Year 3 States: They demonstrate understanding of grammar and choose vocabulary and punctuation appropriate to the purpose and context of their writing.

Year 7 states: Understand the use of punctuation to support meaning in complex sentences with prepositional phrases and embedded clauses (ACELA1532)

Year 8 states: Understand the use of punctuation conventions, including colonssemicolons, dashes and brackets in formal and informal texts (ACELA1544)

Year 10 states: Analyse how higher order concepts are developed in complex texts through language featuresincluding nominalisationclause combinations, technicality and abstraction (ACELA1570) Analyse how higher order concepts are developed in complex texts through language featuresincluding nominalisationclause combinations, technicality and abstraction (ACELA1570)

Where can I take this learning next?

First of all, you’re giving students a way to evaluate their writing.  A quantative approach which creates competition and an interest in punctuation.   Obviously, they’re not going to learn about grammar and correct punctuation if they’re just shoving punctuation everywhere.  You have to be really vigilant about HOW they use the punctation and make sure they use it right but, this will show you, very quickly, what their understanding of the use of that punctuation is and then you can address any gaps.

I always teach punctuation as if it’s part of the alphabet. I tell my students that there are more than 26 letters… because each one of those punctuation marks means something. It’s the syntax of the way we speak and write.  It’s a way of communicating meaning in the same way that words are.  Usually, if I ask my year 7s what a comma is for, they’ll say something strange like ” 1 breath”… because at some point someone told them that when they read aloud they should pause for one breath if they see a comma and 2 if they see a fullstop.  Sometimes they tell me it should be used in a list.. but they dont’ really know why.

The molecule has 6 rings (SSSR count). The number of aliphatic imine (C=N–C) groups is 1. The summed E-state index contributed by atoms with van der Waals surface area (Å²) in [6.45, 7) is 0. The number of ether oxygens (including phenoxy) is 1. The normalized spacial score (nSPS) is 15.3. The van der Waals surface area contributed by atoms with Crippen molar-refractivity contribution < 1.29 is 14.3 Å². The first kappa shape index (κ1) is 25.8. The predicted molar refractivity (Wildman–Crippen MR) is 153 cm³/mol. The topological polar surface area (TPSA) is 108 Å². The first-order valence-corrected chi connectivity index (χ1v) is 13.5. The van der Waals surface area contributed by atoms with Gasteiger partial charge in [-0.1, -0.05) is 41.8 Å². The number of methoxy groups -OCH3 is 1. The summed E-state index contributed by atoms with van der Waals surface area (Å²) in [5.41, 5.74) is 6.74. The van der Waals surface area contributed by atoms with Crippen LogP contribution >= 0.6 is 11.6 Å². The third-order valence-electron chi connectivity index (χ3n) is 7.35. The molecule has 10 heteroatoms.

I tell them that a comma means “wait there’s more!” in a list it means – “there’s something else coming up”, if it’s used after a complex clause it’s because that part of a sentence never makes sense on its own so it’s saying “i know that doesn’t make sense but wait, here’s the next bit… it will in a moment”.

If you teach punctuation like that, it leads to students understanding that punctuation is a vital part of grammar and… eventually, that grammar is a vital tool for all writers.  If we “front a clause” i.e. move the subordinate before the main clause and use a comma between (because the first clause doesn’t make sense so we need the comma to tell the reader that it will in a moment) we can create an air of mystery and suspense for our reader, we can make a strong point stand out more than a weaker one… we can create effects in our writing.

Interactive Sentence parts.

Interactive Sentence parts.

Once your students start consciously making choices about using a variety of punctuation in their own writing you can ask them to explore the effect it’s having on the meaning and tone they are creating.  They can begin to evaluate and critique the real effects that good grammar has 🙂

This does mean some explicit teaching of sentence level grammar to start with.  Get students to come and write a main clause (the part of a sentence that makes sense on its own) on the board and then a subordinate clause (the bit that doesn’t make sense on it’s own) on the IWB.  Provide them with an interactive comma and play around with the different ways you could order the parts.  Discuss the effect it has on the meaning or focus of the sense of the sentence.

Then, try applying this knowledge when you begin examining texts 🙂  The opening of Charles Dickens’ Great Expectations is wonderful for this! Why? Because Dickens seems to completely disregard the ‘rules’ of grammar so he can create brilliant effects and really help us to understand how much pressure Pip is feeling.